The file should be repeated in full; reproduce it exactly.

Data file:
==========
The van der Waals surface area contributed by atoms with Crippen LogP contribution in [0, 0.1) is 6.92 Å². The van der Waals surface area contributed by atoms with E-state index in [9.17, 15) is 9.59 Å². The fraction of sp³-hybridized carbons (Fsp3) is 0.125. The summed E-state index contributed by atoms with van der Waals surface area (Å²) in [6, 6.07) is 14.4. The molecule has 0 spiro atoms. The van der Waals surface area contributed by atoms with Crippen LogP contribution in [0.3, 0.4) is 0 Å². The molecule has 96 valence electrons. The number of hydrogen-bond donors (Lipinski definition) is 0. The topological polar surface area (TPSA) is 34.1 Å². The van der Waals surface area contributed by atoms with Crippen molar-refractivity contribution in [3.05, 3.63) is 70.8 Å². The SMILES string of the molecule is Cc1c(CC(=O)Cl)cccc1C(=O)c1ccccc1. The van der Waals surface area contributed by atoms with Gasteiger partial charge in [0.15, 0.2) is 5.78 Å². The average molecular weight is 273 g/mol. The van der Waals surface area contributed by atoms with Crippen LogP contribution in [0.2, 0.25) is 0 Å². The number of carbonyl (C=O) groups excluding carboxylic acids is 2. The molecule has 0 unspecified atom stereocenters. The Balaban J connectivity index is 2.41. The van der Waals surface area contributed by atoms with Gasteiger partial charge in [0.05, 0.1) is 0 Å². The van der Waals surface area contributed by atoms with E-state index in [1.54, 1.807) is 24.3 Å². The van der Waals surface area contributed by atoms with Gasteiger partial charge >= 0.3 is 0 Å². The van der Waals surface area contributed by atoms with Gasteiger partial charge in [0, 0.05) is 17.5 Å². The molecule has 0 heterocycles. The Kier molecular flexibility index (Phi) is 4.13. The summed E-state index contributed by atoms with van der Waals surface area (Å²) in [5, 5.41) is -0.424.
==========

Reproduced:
The van der Waals surface area contributed by atoms with Crippen LogP contribution in [0, 0.1) is 6.92 Å². The van der Waals surface area contributed by atoms with E-state index in [9.17, 15) is 9.59 Å². The fraction of sp³-hybridized carbons (Fsp3) is 0.125. The summed E-state index contributed by atoms with van der Waals surface area (Å²) in [6, 6.07) is 14.4. The molecule has 0 spiro atoms. The van der Waals surface area contributed by atoms with Crippen LogP contribution in [0.3, 0.4) is 0 Å². The molecule has 96 valence electrons. The number of hydrogen-bond donors (Lipinski definition) is 0. The topological polar surface area (TPSA) is 34.1 Å². The van der Waals surface area contributed by atoms with Crippen molar-refractivity contribution in [3.05, 3.63) is 70.8 Å². The SMILES string of the molecule is Cc1c(CC(=O)Cl)cccc1C(=O)c1ccccc1. The van der Waals surface area contributed by atoms with Gasteiger partial charge in [0.15, 0.2) is 5.78 Å². The average molecular weight is 273 g/mol. The van der Waals surface area contributed by atoms with Crippen LogP contribution in [0.2, 0.25) is 0 Å². The number of carbonyl (C=O) groups excluding carboxylic acids is 2. The molecule has 0 unspecified atom stereocenters. The Balaban J connectivity index is 2.41. The van der Waals surface area contributed by atoms with Gasteiger partial charge in [0.05, 0.1) is 0 Å². The van der Waals surface area contributed by atoms with E-state index in [1.54, 1.807) is 24.3 Å². The van der Waals surface area contributed by atoms with Gasteiger partial charge >= 0.3 is 0 Å². The van der Waals surface area contributed by atoms with Gasteiger partial charge in [0, 0.05) is 17.5 Å². The molecule has 0 heterocycles. The Kier molecular flexibility index (Phi) is 4.13. The summed E-state index contributed by atoms with van der Waals surface area (Å²) in [5, 5.41) is -0.424.